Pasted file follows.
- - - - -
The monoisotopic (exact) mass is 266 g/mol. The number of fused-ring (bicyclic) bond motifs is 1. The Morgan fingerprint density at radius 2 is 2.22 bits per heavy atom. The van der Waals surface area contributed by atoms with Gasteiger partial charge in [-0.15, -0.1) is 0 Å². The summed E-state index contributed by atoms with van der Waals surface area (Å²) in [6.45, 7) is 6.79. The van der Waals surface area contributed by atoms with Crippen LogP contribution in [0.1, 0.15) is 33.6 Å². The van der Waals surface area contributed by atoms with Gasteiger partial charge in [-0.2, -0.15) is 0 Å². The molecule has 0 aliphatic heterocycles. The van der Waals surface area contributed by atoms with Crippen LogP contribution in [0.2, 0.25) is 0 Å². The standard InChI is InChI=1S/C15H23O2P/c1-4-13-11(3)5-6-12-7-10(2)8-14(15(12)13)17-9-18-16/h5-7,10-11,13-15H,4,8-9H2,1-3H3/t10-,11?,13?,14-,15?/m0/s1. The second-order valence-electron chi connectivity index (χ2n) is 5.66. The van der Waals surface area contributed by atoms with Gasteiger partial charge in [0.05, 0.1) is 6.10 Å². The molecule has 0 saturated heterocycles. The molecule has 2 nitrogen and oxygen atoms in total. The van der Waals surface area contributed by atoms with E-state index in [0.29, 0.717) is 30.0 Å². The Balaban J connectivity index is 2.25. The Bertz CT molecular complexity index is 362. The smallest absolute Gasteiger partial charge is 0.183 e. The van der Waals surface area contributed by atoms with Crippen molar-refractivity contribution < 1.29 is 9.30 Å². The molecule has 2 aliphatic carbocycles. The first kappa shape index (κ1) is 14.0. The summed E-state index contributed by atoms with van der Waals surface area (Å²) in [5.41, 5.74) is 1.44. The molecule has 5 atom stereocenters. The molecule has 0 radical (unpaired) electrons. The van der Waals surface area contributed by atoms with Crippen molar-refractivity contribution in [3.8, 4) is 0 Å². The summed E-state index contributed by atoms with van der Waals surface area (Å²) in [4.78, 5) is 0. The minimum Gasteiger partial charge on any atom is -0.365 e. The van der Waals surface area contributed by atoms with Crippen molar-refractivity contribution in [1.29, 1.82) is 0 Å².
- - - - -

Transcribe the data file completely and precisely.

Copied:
The monoisotopic (exact) mass is 266 g/mol. The number of fused-ring (bicyclic) bond motifs is 1. The Morgan fingerprint density at radius 2 is 2.22 bits per heavy atom. The van der Waals surface area contributed by atoms with Gasteiger partial charge in [-0.15, -0.1) is 0 Å². The summed E-state index contributed by atoms with van der Waals surface area (Å²) in [6.45, 7) is 6.79. The van der Waals surface area contributed by atoms with Crippen LogP contribution in [0.1, 0.15) is 33.6 Å². The van der Waals surface area contributed by atoms with Gasteiger partial charge in [-0.2, -0.15) is 0 Å². The molecule has 0 aliphatic heterocycles. The van der Waals surface area contributed by atoms with Crippen LogP contribution in [0.2, 0.25) is 0 Å². The standard InChI is InChI=1S/C15H23O2P/c1-4-13-11(3)5-6-12-7-10(2)8-14(15(12)13)17-9-18-16/h5-7,10-11,13-15H,4,8-9H2,1-3H3/t10-,11?,13?,14-,15?/m0/s1. The second-order valence-electron chi connectivity index (χ2n) is 5.66. The van der Waals surface area contributed by atoms with Gasteiger partial charge in [0.05, 0.1) is 6.10 Å². The molecule has 0 saturated heterocycles. The molecule has 2 nitrogen and oxygen atoms in total. The van der Waals surface area contributed by atoms with E-state index in [0.29, 0.717) is 30.0 Å². The Balaban J connectivity index is 2.25. The Bertz CT molecular complexity index is 362. The smallest absolute Gasteiger partial charge is 0.183 e. The van der Waals surface area contributed by atoms with Crippen molar-refractivity contribution < 1.29 is 9.30 Å². The molecule has 2 aliphatic carbocycles. The first kappa shape index (κ1) is 14.0. The summed E-state index contributed by atoms with van der Waals surface area (Å²) in [5.41, 5.74) is 1.44. The molecule has 5 atom stereocenters. The molecule has 0 radical (unpaired) electrons. The van der Waals surface area contributed by atoms with Crippen molar-refractivity contribution in [3.8, 4) is 0 Å². The summed E-state index contributed by atoms with van der Waals surface area (Å²) in [4.78, 5) is 0. The minimum Gasteiger partial charge on any atom is -0.365 e. The van der Waals surface area contributed by atoms with Crippen molar-refractivity contribution in [1.29, 1.82) is 0 Å².